Categorized | PAYE

PAYE penalties – new regime to be introduced

PAYE penalties – new regime to be introduced

HMRC have just announced a new penalty regime for the late payment of monthly PAYE & NIC, to come into effect from May 2010.

This appears to be another attempt to collect more revenue without increasing any tax rates and is likely to affect small employers much more than large employers, who will have a whole payroll department to be able to deal with it.

Current Position

Monthly payments of PAYE & NIC are due by the 19th of the following month, so the liability for September 2009 should be paid by 19th October 2009. Currently, there are no penalties for these payments being made late and interest is not charged until the tax year is over. At this point, interest is only charged on sums overdue past 19th April after the end of the tax year.

New Penalties

Penalties will be levied from May 2010 if more than one PAYE payment is late. The penalties will start at 1% of the amount that should have been paid, increasing up to 4% where there is a history of late payments. Thus, if you are constantly late, you could be paying penalties in excess of 30% over a full year.

Who will it apply to?

It applies to all employers, small or large. HSBC Bank will have the same regime as a husband and wife who employ a nanny via PAYE.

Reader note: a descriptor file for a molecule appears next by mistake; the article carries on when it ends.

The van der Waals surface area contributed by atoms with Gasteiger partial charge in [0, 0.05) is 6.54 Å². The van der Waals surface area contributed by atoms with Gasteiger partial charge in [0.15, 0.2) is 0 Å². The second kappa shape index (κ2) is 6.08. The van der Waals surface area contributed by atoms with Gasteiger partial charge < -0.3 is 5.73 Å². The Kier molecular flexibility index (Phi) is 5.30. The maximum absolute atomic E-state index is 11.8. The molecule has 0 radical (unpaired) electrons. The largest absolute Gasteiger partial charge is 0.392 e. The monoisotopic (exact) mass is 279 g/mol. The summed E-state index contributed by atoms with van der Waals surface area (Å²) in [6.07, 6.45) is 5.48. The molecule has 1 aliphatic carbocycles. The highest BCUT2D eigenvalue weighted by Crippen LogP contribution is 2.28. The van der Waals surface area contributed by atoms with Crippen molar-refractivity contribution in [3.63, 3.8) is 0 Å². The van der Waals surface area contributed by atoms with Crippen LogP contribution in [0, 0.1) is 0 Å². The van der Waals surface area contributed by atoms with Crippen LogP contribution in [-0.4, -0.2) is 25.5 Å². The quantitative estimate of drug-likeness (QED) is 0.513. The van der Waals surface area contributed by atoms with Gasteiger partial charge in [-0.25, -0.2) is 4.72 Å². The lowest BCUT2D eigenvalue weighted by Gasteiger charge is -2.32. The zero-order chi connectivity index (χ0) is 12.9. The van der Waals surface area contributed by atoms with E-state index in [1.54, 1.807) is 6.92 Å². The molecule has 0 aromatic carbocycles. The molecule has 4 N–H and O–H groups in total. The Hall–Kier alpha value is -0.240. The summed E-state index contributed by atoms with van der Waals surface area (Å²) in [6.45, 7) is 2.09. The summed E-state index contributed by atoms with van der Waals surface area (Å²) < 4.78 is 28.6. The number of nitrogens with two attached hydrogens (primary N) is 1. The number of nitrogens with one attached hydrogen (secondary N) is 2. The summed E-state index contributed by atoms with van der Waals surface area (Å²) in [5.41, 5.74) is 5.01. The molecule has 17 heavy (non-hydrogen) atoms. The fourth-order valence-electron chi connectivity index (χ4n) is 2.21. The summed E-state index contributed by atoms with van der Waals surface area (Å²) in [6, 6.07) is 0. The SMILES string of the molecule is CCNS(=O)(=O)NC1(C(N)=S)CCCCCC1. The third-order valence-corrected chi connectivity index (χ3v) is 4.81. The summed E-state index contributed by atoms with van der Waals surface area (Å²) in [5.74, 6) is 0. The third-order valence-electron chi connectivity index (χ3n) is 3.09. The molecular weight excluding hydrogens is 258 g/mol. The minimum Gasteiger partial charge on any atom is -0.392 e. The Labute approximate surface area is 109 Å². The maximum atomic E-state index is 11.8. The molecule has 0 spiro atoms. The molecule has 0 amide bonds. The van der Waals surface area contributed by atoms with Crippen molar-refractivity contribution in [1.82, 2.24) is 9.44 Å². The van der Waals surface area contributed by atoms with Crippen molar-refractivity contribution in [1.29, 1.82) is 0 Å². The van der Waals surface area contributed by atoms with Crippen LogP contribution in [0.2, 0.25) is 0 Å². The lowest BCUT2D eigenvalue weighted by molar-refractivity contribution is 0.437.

How can Penalties be Avoided?

HMRC’s advice is good, not to say predictable – they advise you to pay the right amount on time!

You will not get a penalty if you have a reasonable excuse for being late but there is no guidance as to what would constitute a good excuse. Many years experience of dealing with HMRC gives me the feeling that there will be very few good excuses.

And don’t think that weekends, bank holidays and postal strikes will allow you some legitimate delays. You are just advised to get your payment posted earlier or paid electronically.

On PAYE issues, HMRC have always advocated a ‘penalise first, ask questions later’ approach and insist on written appeals if there is an error. I foresee a lot more PAYE paperwork for the hard-pressed small businessman to deal with.

John Mumford is the Managing Director of Carrington Accountancy
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